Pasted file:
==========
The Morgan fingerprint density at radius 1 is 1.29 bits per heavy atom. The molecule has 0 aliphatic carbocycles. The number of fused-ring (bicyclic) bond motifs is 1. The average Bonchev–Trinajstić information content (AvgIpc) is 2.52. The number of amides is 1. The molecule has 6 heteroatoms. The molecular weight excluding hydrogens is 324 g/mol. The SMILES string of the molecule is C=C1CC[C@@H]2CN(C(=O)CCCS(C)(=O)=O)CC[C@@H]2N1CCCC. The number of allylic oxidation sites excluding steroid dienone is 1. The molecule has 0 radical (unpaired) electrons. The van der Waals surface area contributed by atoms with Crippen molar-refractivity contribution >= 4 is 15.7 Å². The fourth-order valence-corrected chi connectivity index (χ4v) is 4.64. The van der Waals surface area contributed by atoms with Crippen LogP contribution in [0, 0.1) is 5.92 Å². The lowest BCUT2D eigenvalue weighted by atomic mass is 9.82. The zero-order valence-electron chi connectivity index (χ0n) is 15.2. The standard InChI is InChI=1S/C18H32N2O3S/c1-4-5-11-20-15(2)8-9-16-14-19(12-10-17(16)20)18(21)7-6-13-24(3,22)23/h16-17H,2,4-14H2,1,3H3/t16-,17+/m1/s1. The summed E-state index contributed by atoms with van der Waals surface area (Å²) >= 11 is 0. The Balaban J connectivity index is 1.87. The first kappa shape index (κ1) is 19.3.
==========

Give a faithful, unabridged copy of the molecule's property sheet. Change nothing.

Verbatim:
The Morgan fingerprint density at radius 1 is 1.29 bits per heavy atom. The molecule has 0 aliphatic carbocycles. The number of fused-ring (bicyclic) bond motifs is 1. The average Bonchev–Trinajstić information content (AvgIpc) is 2.52. The number of amides is 1. The molecule has 6 heteroatoms. The molecular weight excluding hydrogens is 324 g/mol. The SMILES string of the molecule is C=C1CC[C@@H]2CN(C(=O)CCCS(C)(=O)=O)CC[C@@H]2N1CCCC. The number of allylic oxidation sites excluding steroid dienone is 1. The molecule has 0 radical (unpaired) electrons. The van der Waals surface area contributed by atoms with Crippen molar-refractivity contribution >= 4 is 15.7 Å². The fourth-order valence-corrected chi connectivity index (χ4v) is 4.64. The van der Waals surface area contributed by atoms with Crippen LogP contribution in [0, 0.1) is 5.92 Å². The lowest BCUT2D eigenvalue weighted by atomic mass is 9.82. The zero-order valence-electron chi connectivity index (χ0n) is 15.2. The standard InChI is InChI=1S/C18H32N2O3S/c1-4-5-11-20-15(2)8-9-16-14-19(12-10-17(16)20)18(21)7-6-13-24(3,22)23/h16-17H,2,4-14H2,1,3H3/t16-,17+/m1/s1. The summed E-state index contributed by atoms with van der Waals surface area (Å²) >= 11 is 0. The Balaban J connectivity index is 1.87. The first kappa shape index (κ1) is 19.3.